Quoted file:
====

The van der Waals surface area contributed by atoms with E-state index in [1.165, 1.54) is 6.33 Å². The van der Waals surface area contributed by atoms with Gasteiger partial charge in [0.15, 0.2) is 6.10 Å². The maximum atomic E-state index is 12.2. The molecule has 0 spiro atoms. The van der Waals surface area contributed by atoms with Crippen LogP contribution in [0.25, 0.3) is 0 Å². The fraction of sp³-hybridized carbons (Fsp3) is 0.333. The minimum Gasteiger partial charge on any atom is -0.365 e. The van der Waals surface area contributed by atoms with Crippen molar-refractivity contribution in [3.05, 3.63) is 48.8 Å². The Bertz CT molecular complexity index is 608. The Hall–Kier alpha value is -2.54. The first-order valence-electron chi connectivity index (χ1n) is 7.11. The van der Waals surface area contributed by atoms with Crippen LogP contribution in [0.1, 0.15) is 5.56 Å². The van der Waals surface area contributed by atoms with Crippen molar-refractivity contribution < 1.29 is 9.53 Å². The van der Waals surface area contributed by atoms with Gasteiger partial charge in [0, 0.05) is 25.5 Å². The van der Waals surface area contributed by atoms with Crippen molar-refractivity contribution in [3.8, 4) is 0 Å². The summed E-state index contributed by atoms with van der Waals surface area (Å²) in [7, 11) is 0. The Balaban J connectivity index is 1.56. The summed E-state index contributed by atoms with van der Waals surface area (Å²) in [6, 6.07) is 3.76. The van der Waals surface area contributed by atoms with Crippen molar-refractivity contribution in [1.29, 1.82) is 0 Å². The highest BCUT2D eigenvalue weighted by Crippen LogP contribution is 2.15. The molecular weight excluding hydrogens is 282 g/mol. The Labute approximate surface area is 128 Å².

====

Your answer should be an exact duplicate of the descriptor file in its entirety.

The van der Waals surface area contributed by atoms with E-state index in [1.165, 1.54) is 6.33 Å². The van der Waals surface area contributed by atoms with Gasteiger partial charge in [0.15, 0.2) is 6.10 Å². The maximum atomic E-state index is 12.2. The molecule has 0 spiro atoms. The van der Waals surface area contributed by atoms with Crippen LogP contribution in [0.25, 0.3) is 0 Å². The fraction of sp³-hybridized carbons (Fsp3) is 0.333. The minimum Gasteiger partial charge on any atom is -0.365 e. The van der Waals surface area contributed by atoms with Crippen molar-refractivity contribution in [3.05, 3.63) is 48.8 Å². The Bertz CT molecular complexity index is 608. The Hall–Kier alpha value is -2.54. The first-order valence-electron chi connectivity index (χ1n) is 7.11. The van der Waals surface area contributed by atoms with Crippen LogP contribution in [0.1, 0.15) is 5.56 Å². The van der Waals surface area contributed by atoms with Crippen molar-refractivity contribution < 1.29 is 9.53 Å². The van der Waals surface area contributed by atoms with Gasteiger partial charge in [0, 0.05) is 25.5 Å². The van der Waals surface area contributed by atoms with Crippen molar-refractivity contribution in [3.8, 4) is 0 Å². The summed E-state index contributed by atoms with van der Waals surface area (Å²) in [7, 11) is 0. The Balaban J connectivity index is 1.56. The summed E-state index contributed by atoms with van der Waals surface area (Å²) in [6, 6.07) is 3.76. The van der Waals surface area contributed by atoms with Crippen molar-refractivity contribution in [1.29, 1.82) is 0 Å². The highest BCUT2D eigenvalue weighted by Crippen LogP contribution is 2.15. The molecular weight excluding hydrogens is 282 g/mol. The Labute approximate surface area is 128 Å².